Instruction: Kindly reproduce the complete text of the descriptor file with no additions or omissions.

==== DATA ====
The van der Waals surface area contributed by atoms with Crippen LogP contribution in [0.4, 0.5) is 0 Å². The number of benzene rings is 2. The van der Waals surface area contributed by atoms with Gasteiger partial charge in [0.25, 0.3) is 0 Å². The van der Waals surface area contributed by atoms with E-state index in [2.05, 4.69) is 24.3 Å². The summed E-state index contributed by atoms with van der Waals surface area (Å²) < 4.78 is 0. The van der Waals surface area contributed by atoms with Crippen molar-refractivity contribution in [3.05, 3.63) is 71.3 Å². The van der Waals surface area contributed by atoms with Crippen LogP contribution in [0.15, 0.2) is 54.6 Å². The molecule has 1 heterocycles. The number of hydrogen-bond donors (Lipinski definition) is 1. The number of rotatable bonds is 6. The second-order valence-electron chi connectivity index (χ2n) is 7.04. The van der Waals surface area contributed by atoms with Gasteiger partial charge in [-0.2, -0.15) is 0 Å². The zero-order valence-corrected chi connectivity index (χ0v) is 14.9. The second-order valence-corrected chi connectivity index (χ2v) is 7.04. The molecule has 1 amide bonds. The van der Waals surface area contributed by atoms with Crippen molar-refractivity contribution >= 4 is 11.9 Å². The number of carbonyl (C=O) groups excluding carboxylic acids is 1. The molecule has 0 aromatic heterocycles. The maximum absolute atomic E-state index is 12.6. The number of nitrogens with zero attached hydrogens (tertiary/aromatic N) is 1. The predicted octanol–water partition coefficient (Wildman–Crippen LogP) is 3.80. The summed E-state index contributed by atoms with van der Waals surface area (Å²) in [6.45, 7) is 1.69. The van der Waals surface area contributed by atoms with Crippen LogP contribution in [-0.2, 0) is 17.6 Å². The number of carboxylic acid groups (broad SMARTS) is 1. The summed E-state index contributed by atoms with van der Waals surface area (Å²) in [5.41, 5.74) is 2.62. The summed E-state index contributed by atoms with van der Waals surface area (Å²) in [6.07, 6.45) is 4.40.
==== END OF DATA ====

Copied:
The van der Waals surface area contributed by atoms with Crippen LogP contribution in [0.4, 0.5) is 0 Å². The number of benzene rings is 2. The van der Waals surface area contributed by atoms with Gasteiger partial charge in [0.25, 0.3) is 0 Å². The van der Waals surface area contributed by atoms with E-state index in [2.05, 4.69) is 24.3 Å². The summed E-state index contributed by atoms with van der Waals surface area (Å²) < 4.78 is 0. The van der Waals surface area contributed by atoms with Crippen molar-refractivity contribution in [3.05, 3.63) is 71.3 Å². The van der Waals surface area contributed by atoms with Crippen LogP contribution in [0.15, 0.2) is 54.6 Å². The molecule has 1 heterocycles. The number of hydrogen-bond donors (Lipinski definition) is 1. The number of rotatable bonds is 6. The second-order valence-electron chi connectivity index (χ2n) is 7.04. The van der Waals surface area contributed by atoms with Gasteiger partial charge in [-0.2, -0.15) is 0 Å². The zero-order valence-corrected chi connectivity index (χ0v) is 14.9. The second-order valence-corrected chi connectivity index (χ2v) is 7.04. The molecule has 1 amide bonds. The van der Waals surface area contributed by atoms with Crippen molar-refractivity contribution >= 4 is 11.9 Å². The number of carbonyl (C=O) groups excluding carboxylic acids is 1. The molecule has 0 aromatic heterocycles. The maximum absolute atomic E-state index is 12.6. The number of nitrogens with zero attached hydrogens (tertiary/aromatic N) is 1. The predicted octanol–water partition coefficient (Wildman–Crippen LogP) is 3.80. The summed E-state index contributed by atoms with van der Waals surface area (Å²) in [6.45, 7) is 1.69. The van der Waals surface area contributed by atoms with Crippen LogP contribution in [-0.2, 0) is 17.6 Å². The number of carboxylic acid groups (broad SMARTS) is 1. The summed E-state index contributed by atoms with van der Waals surface area (Å²) in [5.41, 5.74) is 2.62. The summed E-state index contributed by atoms with van der Waals surface area (Å²) in [6.07, 6.45) is 4.40.